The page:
Books make the best gifts. In many cases no actual goods need change hands. You can just tell someone about a book, or loan a book with the promise of an eventual return–the knowledge becomes the gift. Whether given for keeps or loaned, introducing someone to a book you love can be an intensely personal and affecting experience. It can also be super-casual. This can vary even between the individuals involved in the exchange.
The most profound book-gift given me came from someone I did not know. This person gave me N. Scott Momaday’s In The Presence Of The Sun through a mutual friend. While I will always regret not knowing the giver personally, reading the book over the last twenty-one years has given me insight into who she is, and Mr. Momaday’s poetry and prose still speaks to me with a special voice. Take his tales of the Shields, those accoutrements of battle that signify so much more than war. “Bote-talee’s Shield” ranks as my favorite piece in this entire book:Bote-talee found the Spider Woman. In the early morning he went swimming. When he reached the bank he looked directly up into the sun. There, just before his eyes, was a spider’s web. It was a luminous, glistening shield. Bote-talee looked at it for a long time. It was so beautiful that he wanted to cry. He wondered if it were strong as well as beautiful. He flung water on it, heavy water, again and again, but it remained whole and glistened all the more. Then a sun spider entered upon the web. “Spider Woman,” Bote-talee said, “Will you give me this perfect shield?” “Bote-talee,” said Spider Woman, “this is your shield.”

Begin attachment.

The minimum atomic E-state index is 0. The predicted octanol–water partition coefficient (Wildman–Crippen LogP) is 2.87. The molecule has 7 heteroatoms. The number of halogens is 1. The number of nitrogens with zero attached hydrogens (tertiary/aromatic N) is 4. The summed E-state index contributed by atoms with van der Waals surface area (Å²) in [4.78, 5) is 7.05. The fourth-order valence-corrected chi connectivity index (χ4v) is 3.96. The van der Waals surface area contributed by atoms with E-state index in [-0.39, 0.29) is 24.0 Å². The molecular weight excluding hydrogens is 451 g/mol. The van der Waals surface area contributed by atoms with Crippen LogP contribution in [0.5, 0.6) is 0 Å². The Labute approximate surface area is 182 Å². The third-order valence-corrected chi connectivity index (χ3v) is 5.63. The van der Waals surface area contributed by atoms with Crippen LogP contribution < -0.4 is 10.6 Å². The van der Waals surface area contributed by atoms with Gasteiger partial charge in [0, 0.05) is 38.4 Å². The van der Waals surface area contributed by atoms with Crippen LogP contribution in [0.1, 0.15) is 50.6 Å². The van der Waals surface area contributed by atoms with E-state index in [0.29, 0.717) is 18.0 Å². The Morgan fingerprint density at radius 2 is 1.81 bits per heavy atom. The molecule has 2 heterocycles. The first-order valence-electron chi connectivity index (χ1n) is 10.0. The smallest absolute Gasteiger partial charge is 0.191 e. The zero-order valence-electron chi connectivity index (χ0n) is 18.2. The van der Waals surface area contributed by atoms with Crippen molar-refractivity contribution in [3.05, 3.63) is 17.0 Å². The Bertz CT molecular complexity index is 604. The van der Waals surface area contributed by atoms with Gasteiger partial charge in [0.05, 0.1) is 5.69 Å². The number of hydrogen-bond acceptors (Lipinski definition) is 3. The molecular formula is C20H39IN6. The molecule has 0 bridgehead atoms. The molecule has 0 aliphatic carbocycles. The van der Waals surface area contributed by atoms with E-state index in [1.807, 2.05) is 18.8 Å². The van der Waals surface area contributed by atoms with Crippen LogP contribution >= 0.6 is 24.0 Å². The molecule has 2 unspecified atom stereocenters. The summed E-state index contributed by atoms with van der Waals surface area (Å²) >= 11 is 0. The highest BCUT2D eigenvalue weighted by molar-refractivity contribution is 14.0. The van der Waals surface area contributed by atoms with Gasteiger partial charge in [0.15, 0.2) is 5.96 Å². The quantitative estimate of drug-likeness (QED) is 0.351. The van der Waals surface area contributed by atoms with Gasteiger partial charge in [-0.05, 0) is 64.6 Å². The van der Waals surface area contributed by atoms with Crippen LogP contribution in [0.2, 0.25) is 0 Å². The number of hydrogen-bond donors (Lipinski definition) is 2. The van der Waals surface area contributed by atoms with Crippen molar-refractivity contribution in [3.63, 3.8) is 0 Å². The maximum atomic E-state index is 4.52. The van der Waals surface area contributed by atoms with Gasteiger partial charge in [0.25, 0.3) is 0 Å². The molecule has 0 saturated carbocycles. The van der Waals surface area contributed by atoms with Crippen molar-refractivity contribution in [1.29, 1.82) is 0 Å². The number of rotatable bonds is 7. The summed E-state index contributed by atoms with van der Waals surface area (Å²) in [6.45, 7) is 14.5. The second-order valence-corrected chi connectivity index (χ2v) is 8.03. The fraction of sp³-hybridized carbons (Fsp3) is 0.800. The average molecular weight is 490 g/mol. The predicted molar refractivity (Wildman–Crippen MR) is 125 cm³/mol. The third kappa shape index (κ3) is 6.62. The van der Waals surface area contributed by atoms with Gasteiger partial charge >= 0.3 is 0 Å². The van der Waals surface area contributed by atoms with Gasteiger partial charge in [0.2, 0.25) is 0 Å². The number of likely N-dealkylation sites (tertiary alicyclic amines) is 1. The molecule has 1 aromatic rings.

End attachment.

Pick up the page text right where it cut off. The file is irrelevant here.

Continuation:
Drawn from Kiowa legends and oral tradition, this poem says so much. For me it says the things we want the most are sometimes already ours, but we just don’t see them.
When we share a book, whether by simply dropping a favorite title in casual conversation, or inscribing the inside cover of a treasured volume and giving it as a gift, we tell the recipient something about ourselves. Sometimes that thing is plain and small, but sometimes it means so much more. In either case, the sharing marks a gift well given.